Top customer reviews
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At one time I was in the same church congregation with Anthony and his family. I knew/know them well although at the time of his humiliating degrading `fall from grace' standing down from ministry, episode of his life, we, my family and I had moved on to another congregation. Of course via the `Chinese whispers and smoke signals', we had heard some of the story, albeit mostly `gossipy' and just stories!
So then, to read this, his revised version of the original book, has overwhelmed me. The very institution, `the church' that is supposed to protect and nurture, at best, did no more than lip service. At worst they've turned their backs on a `friend', `college' and fellow Christian Totally unbelievable almost unforgivable.
However, Anthony, a resilient and intelligent man has over time been able to not only forgive but return to his faith through `His Life of Unlearning'. He's a brilliant man. I do admire his courage.
The Kindle version, my first Kindle read...I found easy to read albeit the subject somewhat graphic and truthful, confronting and because of this at times difficult read.
The biography has helped me with my thought process regarding the `church' and its journey of acceptance/non-acceptance of GLTB peoples within our communities.
I am for the past four years a non-church attending Christian who has made the decision to stay just that, non-attending, until there is acceptance within the institution of `church' for GLTB peoples as opposed to in `ignorance' just tolerance of them within congregations.
I wish Anthony all the best with his future of educating/nurturing those who've been damaged by the `church' and society. His is certainly a story of being able to turn a negative into a positive. Lemon to lemonade...good for you Anthony
The journey of theVenn-Brown’s was particularly harrowing. He hoped that a life of service in his faith community would deflect him from his inner urges. He was conditioned to believe they were wicked and should be driven out. With the most earnest of intentions he believed he could be made whole through service, confessions of his sinfulness, exorcism even. But after so many fresh starts, the underlying reality of his homosexuality remained.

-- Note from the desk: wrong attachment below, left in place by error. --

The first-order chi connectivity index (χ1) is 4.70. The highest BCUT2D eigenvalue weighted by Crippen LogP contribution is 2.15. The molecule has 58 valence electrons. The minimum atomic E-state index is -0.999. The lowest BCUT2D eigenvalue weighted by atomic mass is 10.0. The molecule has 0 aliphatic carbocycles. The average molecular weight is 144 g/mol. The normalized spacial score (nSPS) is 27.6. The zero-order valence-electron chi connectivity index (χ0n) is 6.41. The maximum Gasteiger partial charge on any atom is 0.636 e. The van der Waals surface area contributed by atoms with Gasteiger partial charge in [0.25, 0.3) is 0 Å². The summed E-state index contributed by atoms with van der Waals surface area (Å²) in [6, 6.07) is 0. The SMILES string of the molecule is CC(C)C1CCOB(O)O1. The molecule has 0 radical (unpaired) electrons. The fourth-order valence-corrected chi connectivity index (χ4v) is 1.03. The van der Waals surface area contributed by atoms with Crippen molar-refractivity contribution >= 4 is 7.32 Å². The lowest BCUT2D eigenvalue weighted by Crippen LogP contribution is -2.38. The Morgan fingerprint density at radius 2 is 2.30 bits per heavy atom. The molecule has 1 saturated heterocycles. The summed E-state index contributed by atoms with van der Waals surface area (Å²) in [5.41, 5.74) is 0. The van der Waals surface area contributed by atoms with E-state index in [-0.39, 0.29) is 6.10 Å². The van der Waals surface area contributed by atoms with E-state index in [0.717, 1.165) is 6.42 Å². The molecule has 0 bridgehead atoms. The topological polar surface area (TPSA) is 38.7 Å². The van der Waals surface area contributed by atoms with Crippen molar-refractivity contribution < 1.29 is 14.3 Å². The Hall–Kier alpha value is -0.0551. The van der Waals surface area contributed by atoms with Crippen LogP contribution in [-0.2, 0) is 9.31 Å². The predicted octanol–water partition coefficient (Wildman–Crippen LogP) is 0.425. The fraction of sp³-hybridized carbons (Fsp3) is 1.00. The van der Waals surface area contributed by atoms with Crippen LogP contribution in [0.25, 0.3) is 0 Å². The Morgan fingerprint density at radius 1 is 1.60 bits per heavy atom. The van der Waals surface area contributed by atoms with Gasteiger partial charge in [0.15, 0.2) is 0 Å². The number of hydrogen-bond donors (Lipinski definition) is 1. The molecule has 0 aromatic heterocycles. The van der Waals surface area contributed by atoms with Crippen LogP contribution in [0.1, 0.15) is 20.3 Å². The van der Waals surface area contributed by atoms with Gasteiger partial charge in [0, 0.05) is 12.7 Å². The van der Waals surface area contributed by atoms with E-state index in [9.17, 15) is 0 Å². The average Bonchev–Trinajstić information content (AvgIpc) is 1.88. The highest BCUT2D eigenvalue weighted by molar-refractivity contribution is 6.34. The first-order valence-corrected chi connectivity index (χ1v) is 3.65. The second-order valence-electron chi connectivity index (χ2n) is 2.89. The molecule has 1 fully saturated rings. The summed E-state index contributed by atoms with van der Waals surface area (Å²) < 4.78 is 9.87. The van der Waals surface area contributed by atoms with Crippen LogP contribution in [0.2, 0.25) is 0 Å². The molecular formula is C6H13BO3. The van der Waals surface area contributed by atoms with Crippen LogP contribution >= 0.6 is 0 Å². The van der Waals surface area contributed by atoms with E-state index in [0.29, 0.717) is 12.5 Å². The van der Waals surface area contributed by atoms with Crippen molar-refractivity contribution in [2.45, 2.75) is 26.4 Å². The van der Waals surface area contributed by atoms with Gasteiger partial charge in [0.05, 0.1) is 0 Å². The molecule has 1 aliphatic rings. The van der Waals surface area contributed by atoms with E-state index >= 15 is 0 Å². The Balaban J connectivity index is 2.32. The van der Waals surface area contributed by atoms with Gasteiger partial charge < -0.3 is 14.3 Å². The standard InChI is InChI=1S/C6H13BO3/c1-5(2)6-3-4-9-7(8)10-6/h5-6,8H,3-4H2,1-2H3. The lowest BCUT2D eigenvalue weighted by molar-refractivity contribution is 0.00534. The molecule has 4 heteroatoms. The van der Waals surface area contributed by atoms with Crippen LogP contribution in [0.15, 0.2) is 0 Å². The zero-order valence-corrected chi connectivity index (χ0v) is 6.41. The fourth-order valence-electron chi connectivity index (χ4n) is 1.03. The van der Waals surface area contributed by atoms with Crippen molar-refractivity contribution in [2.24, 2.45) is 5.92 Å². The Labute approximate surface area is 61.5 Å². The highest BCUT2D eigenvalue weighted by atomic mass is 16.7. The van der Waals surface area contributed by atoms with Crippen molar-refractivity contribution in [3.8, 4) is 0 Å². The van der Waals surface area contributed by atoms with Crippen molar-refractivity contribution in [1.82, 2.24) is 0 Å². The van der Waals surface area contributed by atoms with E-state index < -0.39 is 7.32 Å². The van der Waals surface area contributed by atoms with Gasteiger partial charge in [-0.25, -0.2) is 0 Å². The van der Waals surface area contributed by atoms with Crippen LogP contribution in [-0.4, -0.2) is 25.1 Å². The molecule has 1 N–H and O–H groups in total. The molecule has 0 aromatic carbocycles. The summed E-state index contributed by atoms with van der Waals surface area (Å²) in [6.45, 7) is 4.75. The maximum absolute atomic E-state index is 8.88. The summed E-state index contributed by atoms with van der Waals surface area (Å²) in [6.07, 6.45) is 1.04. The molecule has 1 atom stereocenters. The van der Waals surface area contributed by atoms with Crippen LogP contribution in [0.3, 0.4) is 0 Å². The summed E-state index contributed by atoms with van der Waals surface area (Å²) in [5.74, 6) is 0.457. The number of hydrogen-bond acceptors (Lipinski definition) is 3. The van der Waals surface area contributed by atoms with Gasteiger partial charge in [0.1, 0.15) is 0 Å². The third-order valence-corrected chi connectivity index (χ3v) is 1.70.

Anthony’s story reads like a novel to me. I kept thinking this is fiction, it couldn’t have happened to one man. His style is engaging, honest and raw even, in telling it how it is to be trapped by a belief system that says his ‘condition’ is evil and the work of the devil. Anthony is a great storyteller and communication is the gift he gave in his work for his church. If you are anything like me you will be swept along by his narrative and find yourself reading late into the night.
From the darkest and most tortured times he has found peace with himself and his family. What a continuing tragedy that the Christian churches by an large are yet to make peace with our tribe.
Just read this book. Weep and rejoice in the lows and highs. If the book gives you a new understanding of how we relate to those who are ‘different’ it will have done its work.
A PS if I may. In the book ‘This Remarkable Gift: being gay and Catholic’ is a lovely warm-hearted quote by Lynne Lavner. It goes like this:
'The Bible contains six admonitions to homosexuals
and three hundred and sixty-two admonitions to heterosexuals.
That doesn’t mean that God doesn’t love heterosexuals.
It’s just that they need more supervision.'
However the debate seems to be becoming more polarised. As I write in the UK there are reports that the Anglican Communion may split over this issue. This is drastic, as over centuries the Anglican Communion has been the ultimate “broad church”, that has somehow held itself together despite major theological differences and division over fundamental issues such as the inspiration and authority of the Bible, and whether miracles like the Virgin Birth and the Resurrection of Christ actually happened or not. It is ironic that such a body would split over an issue that is only mentioned five times in the Bible.